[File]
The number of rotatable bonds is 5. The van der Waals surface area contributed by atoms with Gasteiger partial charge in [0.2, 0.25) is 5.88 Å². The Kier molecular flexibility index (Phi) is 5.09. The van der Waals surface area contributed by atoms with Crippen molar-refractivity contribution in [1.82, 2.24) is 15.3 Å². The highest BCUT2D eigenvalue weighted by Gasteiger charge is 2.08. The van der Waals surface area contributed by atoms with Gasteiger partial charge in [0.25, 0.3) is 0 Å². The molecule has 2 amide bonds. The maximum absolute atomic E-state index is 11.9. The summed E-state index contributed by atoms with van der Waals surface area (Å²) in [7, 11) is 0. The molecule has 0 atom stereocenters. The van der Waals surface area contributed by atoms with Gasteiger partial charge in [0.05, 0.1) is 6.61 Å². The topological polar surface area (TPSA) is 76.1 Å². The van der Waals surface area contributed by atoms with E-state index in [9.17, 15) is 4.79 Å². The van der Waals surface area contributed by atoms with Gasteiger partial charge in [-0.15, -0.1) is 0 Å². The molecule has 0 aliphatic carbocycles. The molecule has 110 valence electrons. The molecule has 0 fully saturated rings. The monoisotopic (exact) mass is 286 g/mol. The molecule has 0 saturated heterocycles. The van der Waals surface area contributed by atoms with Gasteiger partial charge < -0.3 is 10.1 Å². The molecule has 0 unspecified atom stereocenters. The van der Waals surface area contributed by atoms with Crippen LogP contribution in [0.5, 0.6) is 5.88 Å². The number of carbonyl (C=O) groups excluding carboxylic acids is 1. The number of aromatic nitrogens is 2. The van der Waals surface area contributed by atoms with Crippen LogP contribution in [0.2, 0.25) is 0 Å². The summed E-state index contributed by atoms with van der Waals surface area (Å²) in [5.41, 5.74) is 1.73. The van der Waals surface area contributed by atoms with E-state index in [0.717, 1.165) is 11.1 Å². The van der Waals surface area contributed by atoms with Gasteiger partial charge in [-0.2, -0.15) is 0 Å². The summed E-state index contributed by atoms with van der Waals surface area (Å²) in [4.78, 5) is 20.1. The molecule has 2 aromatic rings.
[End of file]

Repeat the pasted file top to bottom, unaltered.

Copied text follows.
The number of rotatable bonds is 5. The van der Waals surface area contributed by atoms with Gasteiger partial charge in [0.2, 0.25) is 5.88 Å². The Kier molecular flexibility index (Phi) is 5.09. The van der Waals surface area contributed by atoms with Crippen molar-refractivity contribution in [1.82, 2.24) is 15.3 Å². The highest BCUT2D eigenvalue weighted by Gasteiger charge is 2.08. The van der Waals surface area contributed by atoms with Gasteiger partial charge in [0.25, 0.3) is 0 Å². The molecule has 2 amide bonds. The maximum absolute atomic E-state index is 11.9. The summed E-state index contributed by atoms with van der Waals surface area (Å²) in [7, 11) is 0. The molecule has 0 atom stereocenters. The van der Waals surface area contributed by atoms with Gasteiger partial charge in [0.05, 0.1) is 6.61 Å². The topological polar surface area (TPSA) is 76.1 Å². The van der Waals surface area contributed by atoms with E-state index in [9.17, 15) is 4.79 Å². The van der Waals surface area contributed by atoms with Gasteiger partial charge in [-0.15, -0.1) is 0 Å². The molecule has 0 aliphatic carbocycles. The molecule has 110 valence electrons. The molecule has 0 fully saturated rings. The monoisotopic (exact) mass is 286 g/mol. The molecule has 0 saturated heterocycles. The van der Waals surface area contributed by atoms with Gasteiger partial charge < -0.3 is 10.1 Å². The molecule has 0 unspecified atom stereocenters. The van der Waals surface area contributed by atoms with Crippen LogP contribution in [0.5, 0.6) is 5.88 Å². The number of carbonyl (C=O) groups excluding carboxylic acids is 1. The number of aromatic nitrogens is 2. The van der Waals surface area contributed by atoms with Crippen LogP contribution in [0.2, 0.25) is 0 Å². The summed E-state index contributed by atoms with van der Waals surface area (Å²) in [5.41, 5.74) is 1.73. The van der Waals surface area contributed by atoms with E-state index in [0.717, 1.165) is 11.1 Å². The van der Waals surface area contributed by atoms with Gasteiger partial charge in [-0.2, -0.15) is 0 Å². The summed E-state index contributed by atoms with van der Waals surface area (Å²) in [4.78, 5) is 20.1. The molecule has 2 aromatic rings.